We propose a logistic regression model taking into account two analytically different sets of factors–structure and action. The factors include individual, dyadic, and triadic properties between ego and alter whose tie breakup is under consideration. From the fitted model using a large-scale data, we discover 5 structural and 7 actional variables to have significant explanatory power for unfollow. One unique finding from our quantitative analysis is that people appreciate receiving acknowledgements from others even in virtually unilateral communication relationships and are less likely to unfollow them: people are more of a receiver than a giver.
The literature of urban sociology and that of psychology have separately established two relationships: the first has linked characteristics of a community to its residents’ well-being, the second has linked well-being of individuals to their use of words. No one has hitherto explored the potential transitive relationship - that between characteristics of a community and its residents' use of words. We test this relationship by performing three steps. We consider Twitter users in a variety of London census communities; extract the subject matter of their tweets using "topic models"; and study the relationship between topics and community socio-economic well-being. We find that certain topics are correlated (positively and negatively) with community deprivation. Users in more deprived community tweet about wedding parties, matters expressed in Spanish/Portuguese, and celebrity gossips. By contrast, those in less deprived communities tweet about vacations, professional use of social media, environmental issues, sports, and health issues. We finally show that monitoring the subject matter of tweets not only offers insights into community well-being, but it is also a reasonable way of predicting community deprivation scores.
Our personal social networks are big and cluttered, and currently there is no good way to organize them. Social networking sites allow users to manually categorize their friends into social circles (e.g. `circles' on Google+, and `lists' on Facebook and Twitter), however they are laborious to construct and must be updated whenever a user's network grows. We define a novel machine learning task of identifying users' social circles. We pose the problem as a node clustering problem on a user's ego-network, a network of connections between her friends. We develop a model for detecting circles that combines network structure as well as user profile information. For each circle we learn its members and the circle-specific user profile similarity metric. Modeling node membership to multiple circles allows us to detect overlapping as well as hierarchically nested circles. Experiments show that our model accurately identifies circles on a diverse set of data from Facebook, Google+, and Twitter for all of which we obtain hand-labeled ground-truth data.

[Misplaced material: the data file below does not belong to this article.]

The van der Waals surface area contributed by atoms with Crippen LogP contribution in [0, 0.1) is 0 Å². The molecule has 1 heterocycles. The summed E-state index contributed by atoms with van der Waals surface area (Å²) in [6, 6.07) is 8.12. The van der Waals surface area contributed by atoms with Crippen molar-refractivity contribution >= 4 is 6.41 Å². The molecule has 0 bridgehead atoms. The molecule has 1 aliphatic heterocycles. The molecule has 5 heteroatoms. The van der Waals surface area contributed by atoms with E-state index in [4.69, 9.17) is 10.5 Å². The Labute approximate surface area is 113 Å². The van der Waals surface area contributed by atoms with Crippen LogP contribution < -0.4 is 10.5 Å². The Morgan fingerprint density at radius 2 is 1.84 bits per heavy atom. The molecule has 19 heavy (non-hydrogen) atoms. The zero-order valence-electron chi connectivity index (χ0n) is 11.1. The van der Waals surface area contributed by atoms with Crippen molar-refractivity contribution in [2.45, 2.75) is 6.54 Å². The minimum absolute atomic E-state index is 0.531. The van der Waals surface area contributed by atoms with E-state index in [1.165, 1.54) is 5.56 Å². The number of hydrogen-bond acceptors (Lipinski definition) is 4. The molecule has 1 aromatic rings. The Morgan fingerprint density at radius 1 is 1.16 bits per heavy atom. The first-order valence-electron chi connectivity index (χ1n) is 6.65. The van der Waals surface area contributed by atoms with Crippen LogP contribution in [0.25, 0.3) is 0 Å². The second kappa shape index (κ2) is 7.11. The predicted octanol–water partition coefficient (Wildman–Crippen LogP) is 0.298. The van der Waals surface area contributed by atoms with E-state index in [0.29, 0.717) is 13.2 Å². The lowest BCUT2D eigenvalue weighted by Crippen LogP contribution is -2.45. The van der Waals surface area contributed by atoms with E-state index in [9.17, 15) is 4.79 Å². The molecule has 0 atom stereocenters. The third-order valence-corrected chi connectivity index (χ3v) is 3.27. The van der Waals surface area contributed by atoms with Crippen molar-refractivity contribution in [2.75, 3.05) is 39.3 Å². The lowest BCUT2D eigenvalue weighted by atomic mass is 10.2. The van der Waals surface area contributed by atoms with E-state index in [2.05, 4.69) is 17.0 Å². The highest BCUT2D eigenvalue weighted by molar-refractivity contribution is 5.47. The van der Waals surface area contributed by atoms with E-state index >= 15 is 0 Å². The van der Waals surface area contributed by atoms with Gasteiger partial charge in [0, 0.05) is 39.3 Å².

This paper examines tweets about two geographically local events—a shooting and a building collapse—that took place in Wichita, Kansas and Atlanta, Georgia, respectively. Most Internet research has focused on examining ways the Internet can connect people across long distances, yet there are benefits to being connected to others who are nearby. People in close geographic proximity can provide real-time information and eyewitness updates for one another about events of local interest. We first show a relationship between structural properties in the Twitter network and geographic properties in the physical world. We then describe the role of mainstream news in disseminating local information. Last, we present a poll of 164 users’ information seeking practices. We conclude with practical and theoretical implications for sharing information in local communities.
Under what conditions is an edge present in a social network at time t likely to decay or persist by some future time t + Delta(t)? Previous research addressing this issue suggests that the network range of the people involved in the edge, the extent to which the edge is embedded in a surrounding structure, and the age of the edge all play a role in edge decay. This paper uses weighted data from a large-scale social network built from cell-phone calls in an 8-week period to determine the importance of edge weight for the decay/persistence process. In particular, we study the relative predictive power of directed weight, embeddedness, newness, and range (measured as outdegree) with respect to edge decay and assess the effectiveness with which a simple decision tree and logistic regression classifier can accurately predict whether an edge that was active in one time period continues to be so in a future time period. We find that directed edge weight, weighted reciprocity and time-dependent measures of edge longevity are highly predictive of whether we classify an edge as persistent or decayed, relative to the other types of factors at the dyad and neighborhood level.